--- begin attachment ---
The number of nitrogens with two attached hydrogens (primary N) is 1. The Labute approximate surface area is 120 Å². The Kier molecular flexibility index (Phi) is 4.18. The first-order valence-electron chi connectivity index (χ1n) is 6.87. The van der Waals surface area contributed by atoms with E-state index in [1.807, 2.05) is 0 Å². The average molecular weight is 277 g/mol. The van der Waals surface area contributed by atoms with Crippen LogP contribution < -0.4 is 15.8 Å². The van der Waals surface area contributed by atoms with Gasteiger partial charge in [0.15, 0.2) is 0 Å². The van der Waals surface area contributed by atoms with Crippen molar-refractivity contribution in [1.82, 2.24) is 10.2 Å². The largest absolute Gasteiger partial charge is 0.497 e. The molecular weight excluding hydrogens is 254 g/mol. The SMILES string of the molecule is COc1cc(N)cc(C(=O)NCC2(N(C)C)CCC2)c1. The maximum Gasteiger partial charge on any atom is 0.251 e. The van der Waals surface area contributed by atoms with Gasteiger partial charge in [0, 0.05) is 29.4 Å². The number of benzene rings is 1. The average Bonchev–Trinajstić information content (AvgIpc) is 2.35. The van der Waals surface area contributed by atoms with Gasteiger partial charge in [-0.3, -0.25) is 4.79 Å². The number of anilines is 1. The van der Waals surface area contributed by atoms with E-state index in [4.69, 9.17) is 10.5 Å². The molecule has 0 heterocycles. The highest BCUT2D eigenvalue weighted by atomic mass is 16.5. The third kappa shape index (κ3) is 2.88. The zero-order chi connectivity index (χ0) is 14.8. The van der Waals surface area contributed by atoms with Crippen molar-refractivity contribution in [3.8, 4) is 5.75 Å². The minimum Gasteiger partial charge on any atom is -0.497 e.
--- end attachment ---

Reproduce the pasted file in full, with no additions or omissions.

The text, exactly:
The number of nitrogens with two attached hydrogens (primary N) is 1. The Labute approximate surface area is 120 Å². The Kier molecular flexibility index (Phi) is 4.18. The first-order valence-electron chi connectivity index (χ1n) is 6.87. The van der Waals surface area contributed by atoms with E-state index in [1.807, 2.05) is 0 Å². The average molecular weight is 277 g/mol. The van der Waals surface area contributed by atoms with Crippen LogP contribution < -0.4 is 15.8 Å². The van der Waals surface area contributed by atoms with Gasteiger partial charge in [0.15, 0.2) is 0 Å². The van der Waals surface area contributed by atoms with Crippen molar-refractivity contribution in [1.82, 2.24) is 10.2 Å². The largest absolute Gasteiger partial charge is 0.497 e. The molecular weight excluding hydrogens is 254 g/mol. The SMILES string of the molecule is COc1cc(N)cc(C(=O)NCC2(N(C)C)CCC2)c1. The maximum Gasteiger partial charge on any atom is 0.251 e. The van der Waals surface area contributed by atoms with Gasteiger partial charge in [0, 0.05) is 29.4 Å². The number of benzene rings is 1. The average Bonchev–Trinajstić information content (AvgIpc) is 2.35. The van der Waals surface area contributed by atoms with Gasteiger partial charge in [-0.3, -0.25) is 4.79 Å². The number of anilines is 1. The van der Waals surface area contributed by atoms with E-state index in [4.69, 9.17) is 10.5 Å². The molecule has 0 heterocycles. The highest BCUT2D eigenvalue weighted by atomic mass is 16.5. The third kappa shape index (κ3) is 2.88. The zero-order chi connectivity index (χ0) is 14.8. The van der Waals surface area contributed by atoms with Crippen molar-refractivity contribution in [3.8, 4) is 5.75 Å². The minimum Gasteiger partial charge on any atom is -0.497 e.